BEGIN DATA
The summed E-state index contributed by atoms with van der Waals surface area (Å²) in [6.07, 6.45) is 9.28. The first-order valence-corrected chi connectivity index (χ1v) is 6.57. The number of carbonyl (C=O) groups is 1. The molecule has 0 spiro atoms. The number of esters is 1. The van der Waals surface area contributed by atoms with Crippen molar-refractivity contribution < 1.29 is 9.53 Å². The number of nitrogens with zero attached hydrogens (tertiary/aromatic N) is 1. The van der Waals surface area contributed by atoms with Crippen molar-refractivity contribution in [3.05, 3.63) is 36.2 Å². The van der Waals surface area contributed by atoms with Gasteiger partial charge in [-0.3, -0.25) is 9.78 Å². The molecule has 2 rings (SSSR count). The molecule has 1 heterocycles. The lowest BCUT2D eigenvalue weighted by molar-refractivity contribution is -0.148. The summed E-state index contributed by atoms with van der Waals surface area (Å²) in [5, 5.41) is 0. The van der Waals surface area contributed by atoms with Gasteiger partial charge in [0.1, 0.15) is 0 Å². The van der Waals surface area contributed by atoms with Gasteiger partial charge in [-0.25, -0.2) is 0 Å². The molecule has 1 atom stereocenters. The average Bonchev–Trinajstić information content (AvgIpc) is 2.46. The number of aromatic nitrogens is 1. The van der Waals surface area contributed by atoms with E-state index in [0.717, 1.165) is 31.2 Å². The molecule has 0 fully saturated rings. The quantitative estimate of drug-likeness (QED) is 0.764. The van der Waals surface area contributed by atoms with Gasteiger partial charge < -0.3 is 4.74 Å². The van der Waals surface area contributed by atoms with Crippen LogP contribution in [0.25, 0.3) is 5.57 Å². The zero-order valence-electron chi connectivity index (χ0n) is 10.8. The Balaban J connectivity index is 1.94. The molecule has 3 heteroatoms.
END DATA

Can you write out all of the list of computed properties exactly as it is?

The summed E-state index contributed by atoms with van der Waals surface area (Å²) in [6.07, 6.45) is 9.28. The first-order valence-corrected chi connectivity index (χ1v) is 6.57. The number of carbonyl (C=O) groups is 1. The molecule has 0 spiro atoms. The number of esters is 1. The van der Waals surface area contributed by atoms with Crippen molar-refractivity contribution < 1.29 is 9.53 Å². The number of nitrogens with zero attached hydrogens (tertiary/aromatic N) is 1. The van der Waals surface area contributed by atoms with Crippen molar-refractivity contribution in [3.05, 3.63) is 36.2 Å². The van der Waals surface area contributed by atoms with Gasteiger partial charge in [-0.3, -0.25) is 9.78 Å². The molecule has 2 rings (SSSR count). The molecule has 1 heterocycles. The lowest BCUT2D eigenvalue weighted by molar-refractivity contribution is -0.148. The summed E-state index contributed by atoms with van der Waals surface area (Å²) in [5, 5.41) is 0. The van der Waals surface area contributed by atoms with Gasteiger partial charge in [0.1, 0.15) is 0 Å². The van der Waals surface area contributed by atoms with Gasteiger partial charge in [-0.25, -0.2) is 0 Å². The molecule has 1 atom stereocenters. The average Bonchev–Trinajstić information content (AvgIpc) is 2.46. The number of aromatic nitrogens is 1. The van der Waals surface area contributed by atoms with E-state index in [0.717, 1.165) is 31.2 Å². The molecule has 0 fully saturated rings. The quantitative estimate of drug-likeness (QED) is 0.764. The van der Waals surface area contributed by atoms with Gasteiger partial charge < -0.3 is 4.74 Å². The van der Waals surface area contributed by atoms with Crippen LogP contribution in [0.25, 0.3) is 5.57 Å². The zero-order valence-electron chi connectivity index (χ0n) is 10.8. The Balaban J connectivity index is 1.94. The molecule has 3 heteroatoms.